Even if SAP is giving its customers more time for the migration to the new SAP S/4HANA product generation, this undertaking remains a great challenge. So then it’s right that the upcoming conversion also offers numerous opportunities.
Although SAP S/4HANA has already been on the market for a while, many companies that are using it are still in the starting gate. Only a few – according to our estimates approximately every tenth SAP customer – have converted at least one of their ERP systems to the new product generation or introduced a new system. A current survey by the German-speaking SAP-Anwendergruppe e. V. (DSAG), which it conducted in cooperation with Americas’ SAP Users’ Group (ASUG), confirms this estimate: Among the DSAG members who participated in the survey, 12% have completed a migration. Among the ASUG members, the figure is 16%.
The majority of companies using SAP’s ERP products have made plans to migrate to the new suite within the next few years. According to the DSAG/ASUG survey, these figures are 70% (DSAG) and 55% (ASUG). The remaining companies know that they can’t escape SAP S/4HANA, but they’re afraid of the costs and they harbor doubts about the business case and functionality of the new solution. In the end, they’ll also have to undertake the migration, even if they don’t see the necessity of this – aside from the fact that SAP doesn’t give them any alternative, that is.
SAP S/4HANA is more than just a new release. It blazes new trails. The application software is based on the SAP HANA platform, an in-memory platform. During a migration, the customer not only replaces the software, but also the underlying technical infrastructure. This is a new thing for SAP: instead of providing incremental improvements for the old SAP ECC product, SAP is offering a new product.
SAP is letting the software maintenance for old systems expire. Until 2027 – the deadline was recently extended by two years – SAP will continue standard maintenance for the older ERP solutions. Thus this year becomes the target date by which the conversion to SAP S/4HANA must be completed.
SAP is putting pressure on customers and its partners. A serious problem here is the lack of experts. Both user companies and IT service providers are desperately seeking employees to manage the growing number of migration projects. The Covid-19 crisis has made the situation even worse, because migration projects have been shifted or delayed, and will therefore occupy resources for subsequent planned projects for longer than intended.
The whole story behind S/4HANA also includes the fact that the complete renewal of SAP’s central ERP software solutions can be traced not just to users’ requirements of the manufacturer, but also to SAP’s desire to put a new product generation on the market that better meets the needs of today’s digitalization.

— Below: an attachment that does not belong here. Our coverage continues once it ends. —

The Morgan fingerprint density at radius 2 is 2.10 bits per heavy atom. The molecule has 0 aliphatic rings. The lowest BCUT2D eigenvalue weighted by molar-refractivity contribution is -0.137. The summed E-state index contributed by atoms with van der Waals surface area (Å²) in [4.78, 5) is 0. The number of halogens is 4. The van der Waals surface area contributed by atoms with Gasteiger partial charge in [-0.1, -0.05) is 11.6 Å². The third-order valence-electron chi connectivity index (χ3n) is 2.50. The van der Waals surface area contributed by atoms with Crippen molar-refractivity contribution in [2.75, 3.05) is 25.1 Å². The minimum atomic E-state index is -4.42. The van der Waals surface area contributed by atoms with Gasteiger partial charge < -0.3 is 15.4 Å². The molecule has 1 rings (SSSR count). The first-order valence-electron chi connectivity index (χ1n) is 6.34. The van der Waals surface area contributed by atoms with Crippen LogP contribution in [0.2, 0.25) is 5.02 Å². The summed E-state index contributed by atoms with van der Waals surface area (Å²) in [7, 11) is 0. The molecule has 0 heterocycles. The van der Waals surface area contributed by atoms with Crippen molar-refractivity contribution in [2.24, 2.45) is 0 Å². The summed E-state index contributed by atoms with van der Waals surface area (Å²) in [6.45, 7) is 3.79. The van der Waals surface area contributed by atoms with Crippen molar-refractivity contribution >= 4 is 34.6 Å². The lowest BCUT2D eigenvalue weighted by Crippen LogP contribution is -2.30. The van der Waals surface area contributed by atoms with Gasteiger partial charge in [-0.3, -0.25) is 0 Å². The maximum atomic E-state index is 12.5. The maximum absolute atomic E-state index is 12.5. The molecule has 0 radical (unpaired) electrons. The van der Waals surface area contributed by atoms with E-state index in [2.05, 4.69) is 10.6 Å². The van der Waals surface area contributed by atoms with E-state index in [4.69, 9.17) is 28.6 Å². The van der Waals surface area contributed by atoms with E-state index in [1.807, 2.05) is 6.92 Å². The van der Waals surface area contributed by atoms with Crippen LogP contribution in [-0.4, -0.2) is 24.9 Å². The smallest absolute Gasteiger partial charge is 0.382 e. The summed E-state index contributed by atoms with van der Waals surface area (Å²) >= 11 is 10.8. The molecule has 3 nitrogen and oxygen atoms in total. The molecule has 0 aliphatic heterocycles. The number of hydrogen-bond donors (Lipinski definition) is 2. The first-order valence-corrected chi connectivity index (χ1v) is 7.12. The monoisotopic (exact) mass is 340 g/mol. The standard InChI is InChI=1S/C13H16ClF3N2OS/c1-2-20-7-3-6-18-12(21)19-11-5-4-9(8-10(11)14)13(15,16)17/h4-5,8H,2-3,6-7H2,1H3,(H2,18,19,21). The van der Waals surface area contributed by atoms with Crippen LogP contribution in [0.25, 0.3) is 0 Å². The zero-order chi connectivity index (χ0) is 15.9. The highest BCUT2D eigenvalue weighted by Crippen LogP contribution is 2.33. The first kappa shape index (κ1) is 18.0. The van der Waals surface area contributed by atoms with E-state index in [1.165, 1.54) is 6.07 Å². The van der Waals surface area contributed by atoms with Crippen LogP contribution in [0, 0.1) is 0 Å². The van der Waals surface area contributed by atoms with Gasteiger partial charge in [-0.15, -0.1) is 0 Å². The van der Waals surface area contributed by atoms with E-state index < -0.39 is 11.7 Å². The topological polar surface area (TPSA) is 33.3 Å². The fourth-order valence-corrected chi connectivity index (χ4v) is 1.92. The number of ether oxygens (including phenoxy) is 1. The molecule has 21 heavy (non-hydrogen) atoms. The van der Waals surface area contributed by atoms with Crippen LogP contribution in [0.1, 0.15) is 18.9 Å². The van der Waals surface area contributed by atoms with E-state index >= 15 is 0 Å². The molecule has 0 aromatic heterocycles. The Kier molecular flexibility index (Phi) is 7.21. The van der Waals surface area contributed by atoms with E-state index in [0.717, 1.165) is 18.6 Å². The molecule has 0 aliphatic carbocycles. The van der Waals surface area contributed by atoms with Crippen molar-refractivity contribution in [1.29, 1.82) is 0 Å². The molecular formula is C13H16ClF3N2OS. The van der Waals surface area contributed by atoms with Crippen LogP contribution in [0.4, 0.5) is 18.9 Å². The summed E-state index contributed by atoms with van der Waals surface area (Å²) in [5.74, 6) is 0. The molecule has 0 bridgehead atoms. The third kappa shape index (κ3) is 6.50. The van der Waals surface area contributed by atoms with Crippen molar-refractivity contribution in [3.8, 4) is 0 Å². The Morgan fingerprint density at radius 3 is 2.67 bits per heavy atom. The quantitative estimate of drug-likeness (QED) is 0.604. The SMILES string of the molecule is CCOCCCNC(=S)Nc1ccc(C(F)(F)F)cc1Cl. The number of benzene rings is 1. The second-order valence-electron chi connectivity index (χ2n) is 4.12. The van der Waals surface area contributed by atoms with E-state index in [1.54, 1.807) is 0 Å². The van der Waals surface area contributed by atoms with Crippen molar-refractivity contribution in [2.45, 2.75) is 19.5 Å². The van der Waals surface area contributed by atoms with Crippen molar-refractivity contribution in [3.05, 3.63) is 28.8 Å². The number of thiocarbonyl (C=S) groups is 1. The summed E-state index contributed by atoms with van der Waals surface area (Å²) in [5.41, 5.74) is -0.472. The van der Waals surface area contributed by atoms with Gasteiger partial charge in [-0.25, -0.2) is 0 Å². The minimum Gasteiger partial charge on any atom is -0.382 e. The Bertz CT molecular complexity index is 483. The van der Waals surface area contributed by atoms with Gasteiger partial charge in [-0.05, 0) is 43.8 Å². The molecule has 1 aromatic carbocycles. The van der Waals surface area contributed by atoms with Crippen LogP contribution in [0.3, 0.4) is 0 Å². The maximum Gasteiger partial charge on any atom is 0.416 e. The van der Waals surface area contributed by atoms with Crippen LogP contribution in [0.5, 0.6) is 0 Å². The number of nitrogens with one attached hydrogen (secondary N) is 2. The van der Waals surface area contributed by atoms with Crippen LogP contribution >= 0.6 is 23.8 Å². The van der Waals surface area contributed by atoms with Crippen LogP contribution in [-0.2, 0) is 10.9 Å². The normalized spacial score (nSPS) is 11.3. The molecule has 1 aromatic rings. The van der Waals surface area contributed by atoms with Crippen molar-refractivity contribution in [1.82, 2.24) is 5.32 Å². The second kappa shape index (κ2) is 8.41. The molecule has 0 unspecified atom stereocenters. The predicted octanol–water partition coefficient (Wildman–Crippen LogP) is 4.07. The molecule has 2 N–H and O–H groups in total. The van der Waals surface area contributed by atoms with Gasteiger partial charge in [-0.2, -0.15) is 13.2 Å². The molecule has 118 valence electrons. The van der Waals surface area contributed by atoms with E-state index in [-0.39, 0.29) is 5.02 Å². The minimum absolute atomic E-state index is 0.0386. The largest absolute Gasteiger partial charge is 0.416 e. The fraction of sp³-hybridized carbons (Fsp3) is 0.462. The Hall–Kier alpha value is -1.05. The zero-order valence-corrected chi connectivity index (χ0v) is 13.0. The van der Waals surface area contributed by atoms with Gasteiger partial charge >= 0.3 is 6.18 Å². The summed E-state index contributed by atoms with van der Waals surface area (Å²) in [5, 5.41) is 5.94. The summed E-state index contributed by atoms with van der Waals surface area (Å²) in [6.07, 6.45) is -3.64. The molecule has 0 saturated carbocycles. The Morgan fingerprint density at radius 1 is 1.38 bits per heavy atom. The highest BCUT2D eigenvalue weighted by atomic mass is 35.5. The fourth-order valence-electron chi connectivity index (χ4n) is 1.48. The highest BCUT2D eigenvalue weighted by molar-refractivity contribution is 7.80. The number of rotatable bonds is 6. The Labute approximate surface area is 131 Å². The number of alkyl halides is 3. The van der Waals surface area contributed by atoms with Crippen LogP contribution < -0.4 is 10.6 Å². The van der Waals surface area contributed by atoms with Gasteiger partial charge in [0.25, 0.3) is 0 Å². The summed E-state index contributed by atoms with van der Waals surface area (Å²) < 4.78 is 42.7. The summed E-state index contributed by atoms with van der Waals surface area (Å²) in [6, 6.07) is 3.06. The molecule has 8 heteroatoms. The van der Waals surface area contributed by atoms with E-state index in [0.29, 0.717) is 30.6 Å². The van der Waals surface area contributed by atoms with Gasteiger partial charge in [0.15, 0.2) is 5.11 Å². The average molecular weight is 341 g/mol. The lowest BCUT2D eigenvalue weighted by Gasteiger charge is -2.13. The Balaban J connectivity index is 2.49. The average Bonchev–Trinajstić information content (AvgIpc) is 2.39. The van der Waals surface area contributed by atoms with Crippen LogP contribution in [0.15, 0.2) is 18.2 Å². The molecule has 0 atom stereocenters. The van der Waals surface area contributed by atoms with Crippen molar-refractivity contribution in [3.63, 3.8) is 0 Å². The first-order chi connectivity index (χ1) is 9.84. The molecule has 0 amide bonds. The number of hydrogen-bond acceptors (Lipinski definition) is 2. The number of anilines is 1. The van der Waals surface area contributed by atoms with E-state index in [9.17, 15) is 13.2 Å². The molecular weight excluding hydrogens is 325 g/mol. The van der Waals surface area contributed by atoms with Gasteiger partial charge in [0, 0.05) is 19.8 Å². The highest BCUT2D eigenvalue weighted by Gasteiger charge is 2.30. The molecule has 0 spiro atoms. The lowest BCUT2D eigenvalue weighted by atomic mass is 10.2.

But it’s only seldom that companies regard a SAP S/4HANA migration as an opportunity to make their own company fit for the digital agenda. According to our insights from conversations with companies that have migrated successfully, the (almost) exclusive motivation was to convert as quickly and seamlessly to the new software generation so that the expiring maintenance would be off the table.
This attitude shouldn’t be condemned. However, we are of the opinion that companies are overlooking potential here. In some places, the SAP systems have been running for many years without any significant changes to the process configuration. Just mapping this situation in new software would bring no improvements other than faster processing speed thanks to the in-memory processing. Much more could be gained if the companies would consider how they can transform existing processes and use the on-board SAP S/4HANA tools optimally.
The companies’ need to improve existing processes, increase employees’ (SAP users’) productivity, and support innovative developments is huge and will continue to grow. In most places, there is no doubt about the relevance of a transformation of SAP-supported processes.
However, a transformation is not possible without a multitude of changes. The technical transformation is challenging but feasible. Much bigger and more difficult to handle is a process change, for it has a much greater influence on users’ habits. However, it is frequently urgently required, for some companies have created numerous SAP customizings in order to map their supposed special features, and there are no alternatives for these in the standard scope of the ERP software. And some of them may even be superfluous since nobody actually needs these special functions anymore.
The same applies for a consolidation, precisely with regard to uniform process configuration for processes that can be standardized – in purchasing, for example. Questioning well-worn processes supported by company policy can be healthy sometimes, particularly if the company’s digital agenda leaves room for new ideas.
A migration to SAP S/4HANA thus offers a lot of opportunities. But I have no doubt that this step is expensive and risky and that it will present a significant burden for the companies. However, I also believe that the number and quality of methods and tools that guide this kind of conversion can help many companies manage the technical migration and transform their processes.